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Vision Changes

People living with migraine sometimes report vision changes before, during, or after the pain goes away. Others experience only visual changes, but no pain.

About 25 to 30 percent of people living with migraine have visual aura symptoms.1 Vision changes usually last less than 1 hour; often 10 to 30 minutes.1 The type and severity of vision changes may change over a lifetime.

What are the visual changes of migraine?

Changes in sight usually occur in both eyes, but sometimes in only part of the visual field.1 There are three general types of visual changes with migraine:1

  • Positive symptoms: This describes seeing something that is not really there, like shimmery zig-zag lines, sparkles, dots, or flashes.
  • Negative symptoms: This describes blind spots or tunnel vision.
  • Distorted or altered visual symptoms: This describes a sense of looking through water or colorful, cracked glass. Objects may appear too big or too small.

Ocular migraine is a medical term for a migraine that includes visual distortions.2 Ocular means connected to the eye. An ocular migraine may be classed as migraine with aura or retinal migraine. In retinal migraine, changes in vision only happen in 1 eye before or during the painful part of a migraine attack.2

Why do vision changes happen with migraine?

Doctors have a few ideas of what may cause vision changes during a migraine attack. Changes to electrical charges in the cortex of the brain may be the cause. Retinal migraine may be caused by the same electrical changes in the eye. Lack of blood flow to certain areas of the brain or eye may be the problem.2

More research is needed to find out what causes the visual changes that come with migraine.

How are vision changes with migraine treated?

Many options exist to treat migraine with visual aura. Drugs, including calcium channel blockers, antiepileptics, or tricyclics, may work for those with occasional migraine.2 Some people find that quitting smoking helps. Others may need to stop taking birth control pills.

Controlling the environment may help some people with migraine and vision distortions. Suggestions include:

  • Turning off harsh or bright lights
  • Drinking plenty of water
  • Reducing time in front of a computer and other electronic screens2

Poll

Tracking your migraine symptoms

Keeping a record of your migraine symptoms may help you figure out patterns and triggers to your attacks. It may be helpful to record such things as:

  • When and where your pain or symptoms start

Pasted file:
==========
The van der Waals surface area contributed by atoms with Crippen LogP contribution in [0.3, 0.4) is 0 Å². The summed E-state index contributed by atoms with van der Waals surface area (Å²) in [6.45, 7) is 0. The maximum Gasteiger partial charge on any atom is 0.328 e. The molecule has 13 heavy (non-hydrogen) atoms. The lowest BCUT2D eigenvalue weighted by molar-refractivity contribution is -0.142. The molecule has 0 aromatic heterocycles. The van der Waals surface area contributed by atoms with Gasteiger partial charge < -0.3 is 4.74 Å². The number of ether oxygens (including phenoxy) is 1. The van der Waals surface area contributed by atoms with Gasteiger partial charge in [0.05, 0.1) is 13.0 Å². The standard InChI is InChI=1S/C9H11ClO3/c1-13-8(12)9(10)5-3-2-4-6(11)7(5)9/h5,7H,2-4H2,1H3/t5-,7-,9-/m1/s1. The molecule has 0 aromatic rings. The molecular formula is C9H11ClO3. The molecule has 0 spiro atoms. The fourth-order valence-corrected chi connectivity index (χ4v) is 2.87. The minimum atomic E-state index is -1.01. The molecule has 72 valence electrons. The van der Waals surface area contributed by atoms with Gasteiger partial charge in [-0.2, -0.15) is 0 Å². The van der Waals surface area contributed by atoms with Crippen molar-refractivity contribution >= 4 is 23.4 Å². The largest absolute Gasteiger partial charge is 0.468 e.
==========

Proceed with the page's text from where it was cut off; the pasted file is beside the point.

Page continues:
• Whether the pain spreads to your entire head or neck
  • How well and how quickly acute treatment helps reduce the pain or other symptoms
  • How long your pain or symptoms last
  • Whether you experience other symptoms such as vision changes, nausea, or light sensitivity

When vision changes could mean something else

Sometimes vision changes mean something more serious than a migraine. If you notice any of the following symptoms, call your doctor right away:1

  • New dark spots or floaters in one eye that do not go away
  • New flashes of light in 1 eye that do not go away
  • Periods of vision loss in 1 eye
  • Tunnel vision, loss of vision on 1 side, or periods of complete loss of vision without head pain

Community experiences of migraine and vision changes

Migraine.com advocates and community members discuss vision changes as a migraine symptom. From fearing vision changes while driving to sharing experiences of vision loss and visual disturbances in one eye, connect with others in the community who have this symptom.

Written by: Jessica Johns Pool | Last review date: December 2019
  1. Friedman D. Visual Disturbances: Related to Migraine or Not? American Migraine Foundation. Available at https://americanmigrainefoundation.org/resource-library/visual-disturbances-related-to-migraine-or-not/ Accessed 11/24/19.
  2. Understanding Ocular Migraine. American Migraine Foundation. Available at https://americanmigrainefoundation.org/resource-library/understanding-ocular-migraine/ Accessed 11/25/19.
  3. Viana M, Tronvik EA, Do TP, et al. Clinical features of visual migraine aura: A systematic review. The Journal of Headache and Pain. 2019 May; 20(64). doi: https://doi.org/10.1186/s10194-019-1008-x